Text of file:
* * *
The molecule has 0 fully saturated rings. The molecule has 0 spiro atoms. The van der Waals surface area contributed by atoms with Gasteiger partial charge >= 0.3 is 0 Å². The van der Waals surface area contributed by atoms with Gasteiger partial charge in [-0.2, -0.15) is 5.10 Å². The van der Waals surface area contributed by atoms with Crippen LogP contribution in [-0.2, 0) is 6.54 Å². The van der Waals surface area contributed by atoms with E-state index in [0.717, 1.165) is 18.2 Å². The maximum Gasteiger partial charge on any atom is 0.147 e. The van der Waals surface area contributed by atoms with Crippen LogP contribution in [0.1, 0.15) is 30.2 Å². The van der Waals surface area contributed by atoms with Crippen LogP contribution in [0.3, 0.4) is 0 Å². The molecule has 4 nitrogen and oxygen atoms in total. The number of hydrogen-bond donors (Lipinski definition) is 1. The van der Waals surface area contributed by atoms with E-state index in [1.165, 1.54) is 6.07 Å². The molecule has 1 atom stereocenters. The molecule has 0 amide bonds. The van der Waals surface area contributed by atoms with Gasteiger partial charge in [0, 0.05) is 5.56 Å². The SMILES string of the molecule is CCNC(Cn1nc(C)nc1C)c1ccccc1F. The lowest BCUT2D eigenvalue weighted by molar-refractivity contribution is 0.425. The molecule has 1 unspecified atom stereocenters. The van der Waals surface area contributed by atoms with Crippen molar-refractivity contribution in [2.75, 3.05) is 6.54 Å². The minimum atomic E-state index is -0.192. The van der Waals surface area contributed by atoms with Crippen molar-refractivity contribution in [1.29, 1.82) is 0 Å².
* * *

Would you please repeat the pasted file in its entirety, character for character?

The molecule has 0 fully saturated rings. The molecule has 0 spiro atoms. The van der Waals surface area contributed by atoms with Gasteiger partial charge >= 0.3 is 0 Å². The van der Waals surface area contributed by atoms with Gasteiger partial charge in [-0.2, -0.15) is 5.10 Å². The van der Waals surface area contributed by atoms with Crippen LogP contribution in [-0.2, 0) is 6.54 Å². The van der Waals surface area contributed by atoms with E-state index in [0.717, 1.165) is 18.2 Å². The maximum Gasteiger partial charge on any atom is 0.147 e. The van der Waals surface area contributed by atoms with Crippen LogP contribution in [0.1, 0.15) is 30.2 Å². The van der Waals surface area contributed by atoms with Crippen LogP contribution in [0.3, 0.4) is 0 Å². The molecule has 4 nitrogen and oxygen atoms in total. The number of hydrogen-bond donors (Lipinski definition) is 1. The van der Waals surface area contributed by atoms with E-state index in [1.165, 1.54) is 6.07 Å². The molecule has 1 atom stereocenters. The molecule has 0 amide bonds. The van der Waals surface area contributed by atoms with Gasteiger partial charge in [0, 0.05) is 5.56 Å². The SMILES string of the molecule is CCNC(Cn1nc(C)nc1C)c1ccccc1F. The lowest BCUT2D eigenvalue weighted by molar-refractivity contribution is 0.425. The molecule has 1 unspecified atom stereocenters. The van der Waals surface area contributed by atoms with Crippen molar-refractivity contribution in [2.75, 3.05) is 6.54 Å². The minimum atomic E-state index is -0.192. The van der Waals surface area contributed by atoms with Crippen molar-refractivity contribution in [1.29, 1.82) is 0 Å².